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Re: Timber pitched roof as a Diaphragm

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Thor Tandy,

I apologise for the long delay in responding to your post about pitched
diaphragms (it was posed January, '98).

Pitched diaphragms act in their plane, so that the planes of a gable roof are
two separate diaphragms.  As the roof responds to horizontal forces, the plan-
view defromation appears to be like that of an ordinary diaphragm.  However,
the plane that rises in the direction of deformation will have an upward
component of deformation, while the plane that slopes downward in the
direction of deformation will have a downward component of deformation.  The
result is that the the deformations of the two planes at the ridge tend to be
incompatible.  This incompatibility must be overcome by vertical shear
capacity at the ridge that restrains the two planes from separating.  This
vertically-acting restraint then forces the two planes to warp as it prevents
separation at the ridge.  The "traditional" strap-tie bent across the ridge
that connects opposing rafters together is ineffective for this kind of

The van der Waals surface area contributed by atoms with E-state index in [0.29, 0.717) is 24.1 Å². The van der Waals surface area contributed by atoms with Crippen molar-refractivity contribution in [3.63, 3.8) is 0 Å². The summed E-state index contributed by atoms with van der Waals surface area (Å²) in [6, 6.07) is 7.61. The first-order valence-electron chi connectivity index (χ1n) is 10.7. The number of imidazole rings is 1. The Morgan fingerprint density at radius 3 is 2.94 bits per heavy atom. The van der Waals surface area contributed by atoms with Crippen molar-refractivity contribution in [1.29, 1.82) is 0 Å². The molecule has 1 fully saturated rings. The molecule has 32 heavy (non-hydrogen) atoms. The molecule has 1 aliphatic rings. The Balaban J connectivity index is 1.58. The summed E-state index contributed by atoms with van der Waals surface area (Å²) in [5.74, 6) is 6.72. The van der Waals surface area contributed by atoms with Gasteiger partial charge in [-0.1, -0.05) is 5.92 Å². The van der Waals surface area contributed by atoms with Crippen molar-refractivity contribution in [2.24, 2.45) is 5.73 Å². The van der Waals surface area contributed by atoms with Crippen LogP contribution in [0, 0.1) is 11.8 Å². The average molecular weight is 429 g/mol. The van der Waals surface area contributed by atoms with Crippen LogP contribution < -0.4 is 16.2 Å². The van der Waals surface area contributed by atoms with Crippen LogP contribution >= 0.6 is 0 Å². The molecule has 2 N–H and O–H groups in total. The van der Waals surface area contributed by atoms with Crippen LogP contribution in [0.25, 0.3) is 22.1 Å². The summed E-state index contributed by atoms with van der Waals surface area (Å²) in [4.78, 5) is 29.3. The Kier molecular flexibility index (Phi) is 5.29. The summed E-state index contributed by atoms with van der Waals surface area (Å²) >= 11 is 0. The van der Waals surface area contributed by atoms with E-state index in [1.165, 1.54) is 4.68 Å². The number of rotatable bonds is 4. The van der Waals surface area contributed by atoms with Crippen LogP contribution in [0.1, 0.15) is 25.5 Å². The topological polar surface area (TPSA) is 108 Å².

Another interesting effect of the vertical component of deformation of a
pitched diaphragm is that the diaphragm tends to lift the top of the wall off
by lifting the anchors; the anchors, then need to have vertical load carring
capacity as well as horizontal.  In an unreinforced masonry retrofit, this
kind of action may cause a vertical separation that allows the portion of the
wall under the lower ends of the anchors to displace without restraint.  I've
seen this kind of earthquake damage: its a horizontal offset of the wall near
the top, along a horizontal plane in the wall just under the lower ends of
anchor bolts.  The mitigation for this effect in a URM building retrofit is to
be sure that the anchors extend deeply enough into the wall to engage a mass
of wall at least equal to the vertical component force.  To be realistic, the
calcualtion of required mass needs to be based on strength analysis, not
working stress.

With the above considerations taken into account, I believe that (except for
practical design considerations) there is no limit to the pitch of a roof that
may be used as a diaphragm.

Nels Roselund
Structural Engineer
"Only works on buildings that are older than him"